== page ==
I really prefer a system with two 12 volt batteries so I still have available power if one battery dies, and I may convert when the current batteries need replacing.

Walt
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Old 06-18-2018, 12:58 PM   #10
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2 12v batteriws

Your batteries wil be better off if the bat sw is set to both. This way will stress each battery half as much as it will stress the one battery. If batteries are used seperately they should be charged seperately otherwise one battery will discharge into the other until their votages equalize. This turns out to using the bat with the higher charge to charge the other battery until their voltages equalize, may as well go ahead and use both batteries.
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Old 06-18-2018, 01:13 PM   #11
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Gerry, nice report, & all replies. I expect many are following with interest. Good to see how much a single panel kit can accomplish. Just imagine.
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Old 06-18-2018, 07:53 PM   #12
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Quote:
Originally Posted by WaltP View Post
I have 160W roof mounted plus 100W Renogy portable and two 225W 6volt batteries.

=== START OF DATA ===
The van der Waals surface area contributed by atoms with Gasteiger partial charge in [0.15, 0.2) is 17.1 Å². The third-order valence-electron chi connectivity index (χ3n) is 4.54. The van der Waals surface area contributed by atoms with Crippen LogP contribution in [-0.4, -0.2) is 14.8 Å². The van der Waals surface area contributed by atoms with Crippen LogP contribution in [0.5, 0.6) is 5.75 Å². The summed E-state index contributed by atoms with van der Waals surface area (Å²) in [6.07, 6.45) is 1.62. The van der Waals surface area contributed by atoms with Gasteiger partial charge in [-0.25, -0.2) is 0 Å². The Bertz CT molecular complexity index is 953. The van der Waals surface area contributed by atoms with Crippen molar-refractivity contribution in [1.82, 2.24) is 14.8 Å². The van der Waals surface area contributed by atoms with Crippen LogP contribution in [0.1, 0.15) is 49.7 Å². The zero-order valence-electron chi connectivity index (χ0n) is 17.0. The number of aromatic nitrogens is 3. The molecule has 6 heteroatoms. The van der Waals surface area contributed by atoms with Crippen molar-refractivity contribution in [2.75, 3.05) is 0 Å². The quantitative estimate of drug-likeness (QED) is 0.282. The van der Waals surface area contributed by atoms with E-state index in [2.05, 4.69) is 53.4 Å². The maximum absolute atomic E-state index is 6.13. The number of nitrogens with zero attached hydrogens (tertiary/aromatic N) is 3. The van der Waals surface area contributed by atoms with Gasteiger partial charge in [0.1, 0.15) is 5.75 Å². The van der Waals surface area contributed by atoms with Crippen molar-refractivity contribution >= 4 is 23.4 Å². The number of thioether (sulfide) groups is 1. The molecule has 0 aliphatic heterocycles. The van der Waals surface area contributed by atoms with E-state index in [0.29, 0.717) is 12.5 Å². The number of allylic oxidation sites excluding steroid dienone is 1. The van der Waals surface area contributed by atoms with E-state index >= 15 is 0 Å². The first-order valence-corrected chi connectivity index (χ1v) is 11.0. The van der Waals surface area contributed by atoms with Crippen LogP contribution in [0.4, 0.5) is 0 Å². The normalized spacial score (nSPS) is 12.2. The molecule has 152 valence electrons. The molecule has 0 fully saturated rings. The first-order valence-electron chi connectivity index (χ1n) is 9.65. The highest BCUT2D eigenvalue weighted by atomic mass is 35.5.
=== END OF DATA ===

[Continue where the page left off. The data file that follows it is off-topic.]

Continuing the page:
On full sun days and no shade, I found the roof mount was all I needed. The Renogy backup was great in places where I was in the trees.
I really prefer a system with two 12 volt batteries so I still have available power if one battery dies, and I may convert when the current batteries need replacing.

Walt
And I have Walt's old Bigfoot and have been on the road since early May.
2x group 24 12v batteries on the tongue.
One 100w Renogy portable solar panel. It kept us fully charged on the Southern Utah tour - even in the shadier places.
We are now in much hotter territory but with at least electric hookups for the A/C.

Jim
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Old 06-18-2018, 11:19 PM   #13
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Thanks Jerry and replies. Very interesting and helpful!! Happy Trails
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Old 06-19-2018, 04:14 AM   #14
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Name: Gerry
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Quote:
Originally Posted by J Ron View Post
Your batteries wil be better off if the bat sw is set to both. This way will stress each battery half as much as it will stress the one battery. If batteries are used seperately they should be charged seperately otherwise one battery will discharge into the other until their votages equalize. This turns out to using the bat with the higher charge to charge the other battery until their voltages equalize, may as well go ahead and use both batteries.
I can understand the part about stress on just the one battery but this is the whole point of having a Dual Battery Controller. It charges the batteries independently.
I do not have the batteries hooked together except through the switch so no discharge of Battery #2 while using Battery #1.
If batteries where hooked together then in reality, one has just created one big battery and one could get away with just a single battery controller.
I will always have a fresh, fully charged battery to switch to if needed but as the experiment went I never had to switch over to Bat#2.